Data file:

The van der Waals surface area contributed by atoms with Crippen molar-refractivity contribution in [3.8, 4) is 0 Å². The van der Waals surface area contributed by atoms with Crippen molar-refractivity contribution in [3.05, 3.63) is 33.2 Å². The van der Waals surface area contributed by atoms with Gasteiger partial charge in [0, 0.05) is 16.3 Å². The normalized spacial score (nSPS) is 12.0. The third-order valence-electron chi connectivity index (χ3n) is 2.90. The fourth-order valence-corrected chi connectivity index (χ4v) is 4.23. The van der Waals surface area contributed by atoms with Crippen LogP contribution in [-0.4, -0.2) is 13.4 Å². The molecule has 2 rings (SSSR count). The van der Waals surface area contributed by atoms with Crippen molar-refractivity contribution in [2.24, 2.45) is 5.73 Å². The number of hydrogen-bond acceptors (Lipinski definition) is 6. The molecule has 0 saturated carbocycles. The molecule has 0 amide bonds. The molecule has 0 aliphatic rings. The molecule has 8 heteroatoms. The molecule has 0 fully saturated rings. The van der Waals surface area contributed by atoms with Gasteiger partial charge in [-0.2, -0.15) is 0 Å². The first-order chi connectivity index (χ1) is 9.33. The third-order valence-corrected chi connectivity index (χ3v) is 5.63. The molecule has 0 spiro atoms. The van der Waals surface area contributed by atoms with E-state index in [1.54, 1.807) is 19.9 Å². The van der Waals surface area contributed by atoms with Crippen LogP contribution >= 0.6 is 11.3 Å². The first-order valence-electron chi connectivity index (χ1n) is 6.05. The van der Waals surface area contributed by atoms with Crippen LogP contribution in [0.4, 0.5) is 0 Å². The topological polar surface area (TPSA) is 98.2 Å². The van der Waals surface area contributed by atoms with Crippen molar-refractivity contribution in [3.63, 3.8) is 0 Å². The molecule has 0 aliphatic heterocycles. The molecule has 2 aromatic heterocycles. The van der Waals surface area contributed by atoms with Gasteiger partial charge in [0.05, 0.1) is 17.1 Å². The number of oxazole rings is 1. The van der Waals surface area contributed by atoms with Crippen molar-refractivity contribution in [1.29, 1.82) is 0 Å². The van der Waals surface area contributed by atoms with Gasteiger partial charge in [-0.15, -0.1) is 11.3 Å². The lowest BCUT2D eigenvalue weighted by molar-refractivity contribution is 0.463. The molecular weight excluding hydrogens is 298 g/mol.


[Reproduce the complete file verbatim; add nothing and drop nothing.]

The van der Waals surface area contributed by atoms with Crippen molar-refractivity contribution in [3.8, 4) is 0 Å². The van der Waals surface area contributed by atoms with Crippen molar-refractivity contribution in [3.05, 3.63) is 33.2 Å². The van der Waals surface area contributed by atoms with Gasteiger partial charge in [0, 0.05) is 16.3 Å². The normalized spacial score (nSPS) is 12.0. The third-order valence-electron chi connectivity index (χ3n) is 2.90. The fourth-order valence-corrected chi connectivity index (χ4v) is 4.23. The van der Waals surface area contributed by atoms with Crippen LogP contribution in [-0.4, -0.2) is 13.4 Å². The molecule has 2 rings (SSSR count). The van der Waals surface area contributed by atoms with Crippen molar-refractivity contribution in [2.24, 2.45) is 5.73 Å². The number of hydrogen-bond acceptors (Lipinski definition) is 6. The molecule has 0 saturated carbocycles. The molecule has 0 amide bonds. The molecule has 0 aliphatic rings. The molecule has 8 heteroatoms. The molecule has 0 fully saturated rings. The van der Waals surface area contributed by atoms with Gasteiger partial charge in [-0.2, -0.15) is 0 Å². The first-order chi connectivity index (χ1) is 9.33. The third-order valence-corrected chi connectivity index (χ3v) is 5.63. The molecule has 0 spiro atoms. The van der Waals surface area contributed by atoms with E-state index in [1.54, 1.807) is 19.9 Å². The van der Waals surface area contributed by atoms with Crippen LogP contribution >= 0.6 is 11.3 Å². The first-order valence-electron chi connectivity index (χ1n) is 6.05. The van der Waals surface area contributed by atoms with Crippen LogP contribution in [0.4, 0.5) is 0 Å². The topological polar surface area (TPSA) is 98.2 Å². The van der Waals surface area contributed by atoms with Crippen molar-refractivity contribution in [3.63, 3.8) is 0 Å². The molecule has 0 aliphatic heterocycles. The molecule has 2 aromatic heterocycles. The van der Waals surface area contributed by atoms with Gasteiger partial charge in [0.05, 0.1) is 17.1 Å². The number of oxazole rings is 1. The van der Waals surface area contributed by atoms with Crippen molar-refractivity contribution in [1.29, 1.82) is 0 Å². The van der Waals surface area contributed by atoms with Gasteiger partial charge in [-0.15, -0.1) is 11.3 Å². The lowest BCUT2D eigenvalue weighted by molar-refractivity contribution is 0.463. The molecular weight excluding hydrogens is 298 g/mol.